After exceeding Q2 earnings estimates in July, Robert Half International Inc. (NYSE:RHI) rose to a 52-week high. Since then, it has fallen about 6%. The pullback may prove to be a good entry point.
The hyper-cyclical traditional staffing industry is fragmented, with billions of suppliers, millions of customers and tens of thousands of firms worldwide. Staffing firms compete with each other for suppliers and clients. Margins have decreased in recent years, especially in certain segments, and some say part of the industry has become commoditized. This will only add to the merging tendencies displayed by staffing firms in order to realize greater economies of scale.
A recent threat has been the rise of on-line platforms which function as the agency. For instance, Task Rabbit, one of the few firms that actually sent workers on-site started a business segment. However, the recent disappearance and lack of a subsequent re-emergence of the business segment with the revamped website released this summer, may be a sign that the web-based firms are not as much as a disruptor as previously thought, at least for certain areas. LinkedIn (LNKD) may possess the ability to take some "perm" revenue in addition to that of job site firms.
Moreover, recent data may point to the rise of the US temporary worker being more than a passing phenomenon.
Bureau of Labor Statistics Number of Employees Classified as Temporary
Another interesting trend in the US markets, as well as global markets, is the inability for an employer to find the right employee even though labor markets have exhibited higher unemployment.
The trend of increasing temporary labor without permanent hiring has been echoed on earnings calls. MAN's Q2 call,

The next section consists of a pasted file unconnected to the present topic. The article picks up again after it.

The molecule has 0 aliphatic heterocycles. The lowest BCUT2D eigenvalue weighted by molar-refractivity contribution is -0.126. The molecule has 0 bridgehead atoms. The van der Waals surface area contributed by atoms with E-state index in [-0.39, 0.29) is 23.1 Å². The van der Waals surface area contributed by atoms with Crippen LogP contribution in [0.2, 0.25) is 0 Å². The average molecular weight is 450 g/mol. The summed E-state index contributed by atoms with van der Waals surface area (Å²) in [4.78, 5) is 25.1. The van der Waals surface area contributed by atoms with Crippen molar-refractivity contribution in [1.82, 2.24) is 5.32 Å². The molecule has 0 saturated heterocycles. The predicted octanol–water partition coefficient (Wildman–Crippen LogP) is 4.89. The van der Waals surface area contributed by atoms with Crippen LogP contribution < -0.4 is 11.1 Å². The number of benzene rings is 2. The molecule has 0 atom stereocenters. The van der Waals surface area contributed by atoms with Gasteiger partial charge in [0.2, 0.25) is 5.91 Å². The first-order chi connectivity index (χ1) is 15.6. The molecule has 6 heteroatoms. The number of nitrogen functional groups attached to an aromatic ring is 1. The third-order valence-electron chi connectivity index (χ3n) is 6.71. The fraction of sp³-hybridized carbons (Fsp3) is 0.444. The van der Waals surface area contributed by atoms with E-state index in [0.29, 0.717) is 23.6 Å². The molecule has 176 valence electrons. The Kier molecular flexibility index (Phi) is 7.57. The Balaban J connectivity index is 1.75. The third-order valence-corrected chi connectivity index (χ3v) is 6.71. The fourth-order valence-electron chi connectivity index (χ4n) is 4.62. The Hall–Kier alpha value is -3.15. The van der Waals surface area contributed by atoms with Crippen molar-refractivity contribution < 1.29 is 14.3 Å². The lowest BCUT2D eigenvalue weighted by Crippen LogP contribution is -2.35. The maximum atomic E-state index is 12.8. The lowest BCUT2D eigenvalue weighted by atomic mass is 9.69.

"While we have seen some pockets of strength in permanent recruitment in some countries such as the U.K., at this point we are not yet feeling a broad-based recovery in permanent recruitment fees."
RHI's Q2 call, speaking of conversions from a temporary employee to a permanent employee:
"But they are still at the low end of the 3% to 5% of revenue, maybe not the absolute low but they have come off, they are off the bottom but still low traditionally."
RHI competes in a niche area of the staffing industry, focusing on temporary and permanent services for skilled labor in fields such as accounting, finance, technology and legal with clients that are small to medium size and a few larger clients. Almost 80% of its revenue is derived from temporary and consulting services. Another 8%-9% is from permanent placement services. The majority of its revenue is US based, ~75%.
RHI is the parent of Protiviti, a consulting firm working in fields such as internal audit, governance, litigation and business and technology risk, that was formed with employees of Arthur Anderson after its 2002 debacle. Protiviti accounts for the remainder of its revenue, 12%-13%.
Continued Top Line Growth in all Segments
RHI has exhibited top line growth in all business segments and the growth has continued into first half of 2014.
Source: 10k, 10q
In addition to the industry factors mentioned above, employer's favoring temporary employees and an inability to find suitable permanent employees, increasing risk, complexity and challenges in the financial realm should bode well for RHI's services. Services such as audit, technology and finance should not diminish and small to medium sized firms will have a need for specialized services but may not need the addition of full-time staff. It should be noted that bill rates are trending up, improving, 2.6% in Q1 and 3.5% in Q2, yoy.
Currently, Protiviti is in the process of increasing managing director level staff and has recently launched an online portal for FCPA compliance. Adding talent at the MD level should improve its competitive positioning which can help margins. When Protiviti has larger projects, it uses RHI's temporary staffing services on assignments, enabling it to ramp up or down easily. Growth of Protiviti can drive RHI's temporary segment.
Margin Improvement and Expansion Possibilities